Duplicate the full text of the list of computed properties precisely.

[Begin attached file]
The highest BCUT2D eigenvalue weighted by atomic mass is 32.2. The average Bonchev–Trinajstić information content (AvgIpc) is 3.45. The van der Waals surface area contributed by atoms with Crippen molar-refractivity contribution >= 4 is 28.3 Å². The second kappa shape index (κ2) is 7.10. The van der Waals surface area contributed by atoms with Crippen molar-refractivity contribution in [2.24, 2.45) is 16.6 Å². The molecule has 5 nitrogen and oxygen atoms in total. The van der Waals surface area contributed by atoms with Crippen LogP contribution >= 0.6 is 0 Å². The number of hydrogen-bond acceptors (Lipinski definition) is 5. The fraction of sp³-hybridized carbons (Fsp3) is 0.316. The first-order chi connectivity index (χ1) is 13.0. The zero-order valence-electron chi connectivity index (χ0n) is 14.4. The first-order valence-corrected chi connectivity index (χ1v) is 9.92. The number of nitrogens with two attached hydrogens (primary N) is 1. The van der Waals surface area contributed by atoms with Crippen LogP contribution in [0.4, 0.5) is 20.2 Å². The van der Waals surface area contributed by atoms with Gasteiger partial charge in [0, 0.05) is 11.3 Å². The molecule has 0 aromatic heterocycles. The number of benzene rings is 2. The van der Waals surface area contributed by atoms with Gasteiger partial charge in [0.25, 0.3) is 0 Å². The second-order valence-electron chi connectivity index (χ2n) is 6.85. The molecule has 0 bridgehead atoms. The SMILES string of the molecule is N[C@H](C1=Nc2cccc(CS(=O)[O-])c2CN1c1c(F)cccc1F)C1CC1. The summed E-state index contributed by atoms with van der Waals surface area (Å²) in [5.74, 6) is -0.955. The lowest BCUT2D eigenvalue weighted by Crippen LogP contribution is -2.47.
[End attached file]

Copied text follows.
The highest BCUT2D eigenvalue weighted by atomic mass is 32.2. The average Bonchev–Trinajstić information content (AvgIpc) is 3.45. The van der Waals surface area contributed by atoms with Crippen molar-refractivity contribution >= 4 is 28.3 Å². The second kappa shape index (κ2) is 7.10. The van der Waals surface area contributed by atoms with Crippen molar-refractivity contribution in [2.24, 2.45) is 16.6 Å². The molecule has 5 nitrogen and oxygen atoms in total. The van der Waals surface area contributed by atoms with Crippen LogP contribution >= 0.6 is 0 Å². The number of hydrogen-bond acceptors (Lipinski definition) is 5. The fraction of sp³-hybridized carbons (Fsp3) is 0.316. The first-order chi connectivity index (χ1) is 13.0. The zero-order valence-electron chi connectivity index (χ0n) is 14.4. The first-order valence-corrected chi connectivity index (χ1v) is 9.92. The number of nitrogens with two attached hydrogens (primary N) is 1. The van der Waals surface area contributed by atoms with Crippen LogP contribution in [0.4, 0.5) is 20.2 Å². The van der Waals surface area contributed by atoms with Gasteiger partial charge in [0, 0.05) is 11.3 Å². The molecule has 0 aromatic heterocycles. The number of benzene rings is 2. The van der Waals surface area contributed by atoms with Gasteiger partial charge in [0.25, 0.3) is 0 Å². The second-order valence-electron chi connectivity index (χ2n) is 6.85. The molecule has 0 bridgehead atoms. The SMILES string of the molecule is N[C@H](C1=Nc2cccc(CS(=O)[O-])c2CN1c1c(F)cccc1F)C1CC1. The summed E-state index contributed by atoms with van der Waals surface area (Å²) in [5.74, 6) is -0.955. The lowest BCUT2D eigenvalue weighted by Crippen LogP contribution is -2.47.